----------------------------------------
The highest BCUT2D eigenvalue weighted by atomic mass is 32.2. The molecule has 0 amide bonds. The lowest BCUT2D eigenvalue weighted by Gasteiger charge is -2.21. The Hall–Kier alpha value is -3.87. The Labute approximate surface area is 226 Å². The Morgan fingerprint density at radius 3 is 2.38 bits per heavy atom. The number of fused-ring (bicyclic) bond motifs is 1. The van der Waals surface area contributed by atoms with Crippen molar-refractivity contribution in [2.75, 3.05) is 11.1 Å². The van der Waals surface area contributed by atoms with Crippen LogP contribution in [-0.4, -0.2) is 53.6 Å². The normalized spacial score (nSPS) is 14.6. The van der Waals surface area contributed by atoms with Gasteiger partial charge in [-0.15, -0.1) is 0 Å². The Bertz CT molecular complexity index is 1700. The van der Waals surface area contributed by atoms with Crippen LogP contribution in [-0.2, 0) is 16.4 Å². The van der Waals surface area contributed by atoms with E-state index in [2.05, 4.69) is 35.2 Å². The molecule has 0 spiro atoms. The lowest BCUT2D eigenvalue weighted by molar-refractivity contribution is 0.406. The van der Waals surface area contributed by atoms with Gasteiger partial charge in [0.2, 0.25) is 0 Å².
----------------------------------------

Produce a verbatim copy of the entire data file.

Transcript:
The highest BCUT2D eigenvalue weighted by atomic mass is 32.2. The molecule has 0 amide bonds. The lowest BCUT2D eigenvalue weighted by Gasteiger charge is -2.21. The Hall–Kier alpha value is -3.87. The Labute approximate surface area is 226 Å². The Morgan fingerprint density at radius 3 is 2.38 bits per heavy atom. The number of fused-ring (bicyclic) bond motifs is 1. The van der Waals surface area contributed by atoms with Crippen molar-refractivity contribution in [2.75, 3.05) is 11.1 Å². The van der Waals surface area contributed by atoms with Crippen LogP contribution in [-0.4, -0.2) is 53.6 Å². The normalized spacial score (nSPS) is 14.6. The van der Waals surface area contributed by atoms with Gasteiger partial charge in [-0.15, -0.1) is 0 Å². The Bertz CT molecular complexity index is 1700. The van der Waals surface area contributed by atoms with Crippen LogP contribution in [-0.2, 0) is 16.4 Å². The van der Waals surface area contributed by atoms with E-state index in [2.05, 4.69) is 35.2 Å². The molecule has 0 spiro atoms. The lowest BCUT2D eigenvalue weighted by molar-refractivity contribution is 0.406. The van der Waals surface area contributed by atoms with Gasteiger partial charge in [0.2, 0.25) is 0 Å².